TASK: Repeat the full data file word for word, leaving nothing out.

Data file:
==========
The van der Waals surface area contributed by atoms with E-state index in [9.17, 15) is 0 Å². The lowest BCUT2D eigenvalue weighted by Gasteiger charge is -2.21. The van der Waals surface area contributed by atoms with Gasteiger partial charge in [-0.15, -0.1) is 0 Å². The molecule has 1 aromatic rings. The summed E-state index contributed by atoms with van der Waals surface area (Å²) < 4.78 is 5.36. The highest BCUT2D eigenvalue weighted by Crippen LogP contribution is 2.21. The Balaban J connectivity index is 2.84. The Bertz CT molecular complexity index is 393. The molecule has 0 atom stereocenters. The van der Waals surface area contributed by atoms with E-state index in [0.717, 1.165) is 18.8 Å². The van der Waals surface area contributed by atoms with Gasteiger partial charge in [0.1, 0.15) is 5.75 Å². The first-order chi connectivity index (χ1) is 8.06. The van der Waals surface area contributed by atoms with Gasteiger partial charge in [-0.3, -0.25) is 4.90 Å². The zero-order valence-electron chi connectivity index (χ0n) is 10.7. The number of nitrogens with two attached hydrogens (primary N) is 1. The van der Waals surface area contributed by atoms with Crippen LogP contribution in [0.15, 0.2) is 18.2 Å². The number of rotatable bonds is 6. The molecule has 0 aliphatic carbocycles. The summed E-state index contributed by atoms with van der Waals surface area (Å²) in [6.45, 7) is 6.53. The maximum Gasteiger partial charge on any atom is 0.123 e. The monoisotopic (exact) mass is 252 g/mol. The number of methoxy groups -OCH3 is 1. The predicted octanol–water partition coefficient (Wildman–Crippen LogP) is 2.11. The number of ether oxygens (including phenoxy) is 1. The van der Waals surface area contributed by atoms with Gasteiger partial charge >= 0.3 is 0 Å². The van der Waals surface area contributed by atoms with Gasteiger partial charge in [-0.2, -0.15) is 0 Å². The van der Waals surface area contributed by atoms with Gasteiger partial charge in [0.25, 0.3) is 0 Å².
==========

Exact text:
The van der Waals surface area contributed by atoms with E-state index in [9.17, 15) is 0 Å². The lowest BCUT2D eigenvalue weighted by Gasteiger charge is -2.21. The van der Waals surface area contributed by atoms with Gasteiger partial charge in [-0.15, -0.1) is 0 Å². The molecule has 1 aromatic rings. The summed E-state index contributed by atoms with van der Waals surface area (Å²) < 4.78 is 5.36. The highest BCUT2D eigenvalue weighted by Crippen LogP contribution is 2.21. The Balaban J connectivity index is 2.84. The Bertz CT molecular complexity index is 393. The molecule has 0 atom stereocenters. The van der Waals surface area contributed by atoms with E-state index in [0.717, 1.165) is 18.8 Å². The van der Waals surface area contributed by atoms with Gasteiger partial charge in [0.1, 0.15) is 5.75 Å². The first-order chi connectivity index (χ1) is 8.06. The van der Waals surface area contributed by atoms with Gasteiger partial charge in [-0.3, -0.25) is 4.90 Å². The zero-order valence-electron chi connectivity index (χ0n) is 10.7. The number of nitrogens with two attached hydrogens (primary N) is 1. The van der Waals surface area contributed by atoms with Crippen LogP contribution in [0.15, 0.2) is 18.2 Å². The number of rotatable bonds is 6. The molecule has 0 aliphatic carbocycles. The summed E-state index contributed by atoms with van der Waals surface area (Å²) in [6.45, 7) is 6.53. The maximum Gasteiger partial charge on any atom is 0.123 e. The monoisotopic (exact) mass is 252 g/mol. The number of methoxy groups -OCH3 is 1. The predicted octanol–water partition coefficient (Wildman–Crippen LogP) is 2.11. The number of ether oxygens (including phenoxy) is 1. The van der Waals surface area contributed by atoms with Gasteiger partial charge >= 0.3 is 0 Å². The van der Waals surface area contributed by atoms with Gasteiger partial charge in [-0.2, -0.15) is 0 Å². The van der Waals surface area contributed by atoms with Gasteiger partial charge in [0.25, 0.3) is 0 Å².